The vicious cycle of “more content!” and how to break It

Research shows most organizations want more content than ever. But only half know if it’s even working.

Content teams are small. Content demand is high. 

Content teams want to produce more. But they have trouble justifying the investment. 

What’s happening here? It’s long been understood that content is the currency of digital media, and the organizations that can leverage it to earn attention have a significant competitive advantage. New research from  highlights a core issue: Almost half of content teams don’t know how content is performing, and almost all of them can’t tie content to revenue. 

When audience and performance data isn’t analyzed, shared and/or put in context of strategy, it sets in motion a vicious cycle for content marketers. It forces you to be on a treadmill of content creation, even as audience attention is at a premium. 

Let’s get into it.

Does this sound familiar? Your content team flexes to meet the demands of your channels: There are social feeds to fill, newsletters to satisfy, websites that need to be updated, search rankings to achieve. Your content team is also getting an influx of demands from business development and other departments: Can you create something for this upcoming event? Wouldn’t a video of our process be great for this page on our website?

The Most Common Scenario


You create the content. Your team is a machine, and you get it all done. 

But you have no idea if it’s working. Because truthfully, you’re just trying to survive the demands of producing all this content. Success looks like producing even more, right? 

This is the most common scenario we encounter. 

Breaking the Cycle

The problem with this sequence is that it leaves out the most important stakeholder in the process: The target audience. 

The best content producers understand their target audiences and meet the demands of their audiences as a rule. Sometimes that means creating more highly sought content. The key is understanding what your audience really needs before committing to producing a lot of content for content’s sake.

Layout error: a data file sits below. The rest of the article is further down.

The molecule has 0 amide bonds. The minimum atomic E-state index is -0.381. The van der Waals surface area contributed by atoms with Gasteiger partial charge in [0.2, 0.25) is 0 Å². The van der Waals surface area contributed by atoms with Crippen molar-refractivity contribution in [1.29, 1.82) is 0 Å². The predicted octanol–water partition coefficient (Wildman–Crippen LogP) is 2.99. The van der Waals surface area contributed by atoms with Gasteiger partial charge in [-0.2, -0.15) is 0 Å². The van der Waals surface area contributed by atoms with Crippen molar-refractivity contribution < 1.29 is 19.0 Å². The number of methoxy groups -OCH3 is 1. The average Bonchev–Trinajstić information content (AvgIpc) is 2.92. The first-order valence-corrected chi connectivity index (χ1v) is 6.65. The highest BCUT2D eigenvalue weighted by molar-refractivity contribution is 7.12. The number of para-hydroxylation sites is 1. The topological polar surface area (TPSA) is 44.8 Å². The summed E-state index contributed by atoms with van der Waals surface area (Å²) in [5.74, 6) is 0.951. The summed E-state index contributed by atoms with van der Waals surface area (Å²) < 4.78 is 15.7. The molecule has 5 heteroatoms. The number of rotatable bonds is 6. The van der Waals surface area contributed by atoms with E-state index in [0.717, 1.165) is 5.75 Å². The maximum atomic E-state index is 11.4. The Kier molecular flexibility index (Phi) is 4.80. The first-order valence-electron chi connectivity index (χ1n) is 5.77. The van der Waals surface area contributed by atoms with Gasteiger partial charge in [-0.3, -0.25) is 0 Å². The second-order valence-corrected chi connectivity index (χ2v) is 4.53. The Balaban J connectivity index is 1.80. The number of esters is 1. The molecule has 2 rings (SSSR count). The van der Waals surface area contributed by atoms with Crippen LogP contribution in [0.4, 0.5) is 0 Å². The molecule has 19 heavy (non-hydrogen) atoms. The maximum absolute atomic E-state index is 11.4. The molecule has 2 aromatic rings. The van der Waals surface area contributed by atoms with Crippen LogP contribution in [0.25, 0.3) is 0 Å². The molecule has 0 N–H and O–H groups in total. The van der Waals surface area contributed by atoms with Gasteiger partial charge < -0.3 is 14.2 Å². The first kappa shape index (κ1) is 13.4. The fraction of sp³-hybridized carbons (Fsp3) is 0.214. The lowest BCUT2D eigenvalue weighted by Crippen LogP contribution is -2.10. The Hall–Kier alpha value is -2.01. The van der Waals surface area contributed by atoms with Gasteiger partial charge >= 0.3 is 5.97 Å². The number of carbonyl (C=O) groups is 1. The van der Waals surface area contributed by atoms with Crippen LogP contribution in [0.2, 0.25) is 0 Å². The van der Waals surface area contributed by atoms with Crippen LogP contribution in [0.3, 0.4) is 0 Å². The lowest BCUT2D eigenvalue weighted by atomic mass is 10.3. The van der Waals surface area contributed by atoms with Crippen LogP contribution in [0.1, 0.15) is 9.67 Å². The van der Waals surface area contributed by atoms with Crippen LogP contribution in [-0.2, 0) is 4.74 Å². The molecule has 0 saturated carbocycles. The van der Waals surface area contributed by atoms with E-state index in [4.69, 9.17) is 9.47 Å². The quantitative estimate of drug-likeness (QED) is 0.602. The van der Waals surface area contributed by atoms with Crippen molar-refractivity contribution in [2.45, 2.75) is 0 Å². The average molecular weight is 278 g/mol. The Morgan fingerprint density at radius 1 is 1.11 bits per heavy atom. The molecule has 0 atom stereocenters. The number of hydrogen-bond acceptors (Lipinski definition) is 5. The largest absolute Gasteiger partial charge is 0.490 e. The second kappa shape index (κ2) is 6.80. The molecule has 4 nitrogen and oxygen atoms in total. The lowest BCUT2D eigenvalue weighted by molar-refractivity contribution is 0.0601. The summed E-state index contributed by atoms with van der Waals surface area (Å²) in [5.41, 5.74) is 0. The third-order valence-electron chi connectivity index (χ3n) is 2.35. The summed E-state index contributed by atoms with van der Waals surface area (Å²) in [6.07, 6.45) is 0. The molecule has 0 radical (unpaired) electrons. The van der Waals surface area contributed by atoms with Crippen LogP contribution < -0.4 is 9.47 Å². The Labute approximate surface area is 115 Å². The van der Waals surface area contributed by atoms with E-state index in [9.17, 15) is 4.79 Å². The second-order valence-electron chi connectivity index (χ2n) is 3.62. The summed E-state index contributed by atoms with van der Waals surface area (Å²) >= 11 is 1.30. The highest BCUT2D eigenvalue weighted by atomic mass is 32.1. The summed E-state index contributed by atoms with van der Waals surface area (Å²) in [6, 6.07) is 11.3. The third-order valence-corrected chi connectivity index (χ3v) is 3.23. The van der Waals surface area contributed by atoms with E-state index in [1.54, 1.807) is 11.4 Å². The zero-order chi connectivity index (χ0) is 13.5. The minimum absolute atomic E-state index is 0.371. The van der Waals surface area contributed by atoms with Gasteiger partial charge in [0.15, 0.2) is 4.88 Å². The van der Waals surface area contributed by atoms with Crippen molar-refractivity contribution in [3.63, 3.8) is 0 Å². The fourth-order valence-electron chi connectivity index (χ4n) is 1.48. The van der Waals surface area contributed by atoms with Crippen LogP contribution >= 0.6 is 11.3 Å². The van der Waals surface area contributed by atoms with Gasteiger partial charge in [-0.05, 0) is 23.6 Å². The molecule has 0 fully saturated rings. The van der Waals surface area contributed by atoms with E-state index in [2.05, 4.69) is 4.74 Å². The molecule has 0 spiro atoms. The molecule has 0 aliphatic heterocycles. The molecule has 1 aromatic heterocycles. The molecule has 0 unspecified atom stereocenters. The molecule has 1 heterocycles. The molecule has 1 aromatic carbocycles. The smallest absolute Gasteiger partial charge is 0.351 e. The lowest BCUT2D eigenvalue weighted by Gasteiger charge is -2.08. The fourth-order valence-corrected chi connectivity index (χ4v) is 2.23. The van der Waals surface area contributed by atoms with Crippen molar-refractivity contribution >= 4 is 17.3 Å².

Without a strong connection to the audience — and an agreement across your organization to first serve that stakeholder — your content marketing will never be as successful as it could be. 

There are six steps to break the cycle: 

  1. Study your audience. Empower yourself and your team with information about your target audience: What media do they rely on? What information are they already consuming? What are their pain points? What questions remain unanswered? Our analysis always includes an in-depth study of online behavior, along with audience interviews for context.
  2. Declare your reason for being. What service is your content offering to your audience based on their needs, your company’s expertise and your team’s goals?
  3. Educate your requestors. Become an evangelist for your audience, sharing the data you found, your reason for being, and your plan to adhere to audience needs to improve business performance. Keep at it— a significant shift needs to happen at this step, where your requestors bring you business problems to solve through content (“How can we promote this product?”), not specific, prescribed solutions (“I need a video!”).
  4. Eliminate channels. This is one of the hardest steps, and not everyone can do it. But during your audience study, pay close attention to where your targets spend their time. You will likely be able to see some channels that can be cut, which will lead to higher quality content production in the ones that remain.
  5. Run a pilot. You’ll need to slowly start producing the kind of content your new strategy demands. Be specific about the content type, the channel and the desired outcome. The goal is to pilot to learn, then build scale into your operation for maximum impact.
  6. Share the results. If all of the previous steps have been followed, your content will have outperformed the rest of your efforts. Now is the time to take this case study to a wider group, reiterate your process and start over at step 3. Clear communication, coupled with understandable data in the context of business growth, will begin to move your culture forward. 

TL;DR: Many of us are caught in a vicious cycle of content production, frustrated by — or unaware of — its performance. To break it, prioritize audience research, internal communication, and pilot projects. 



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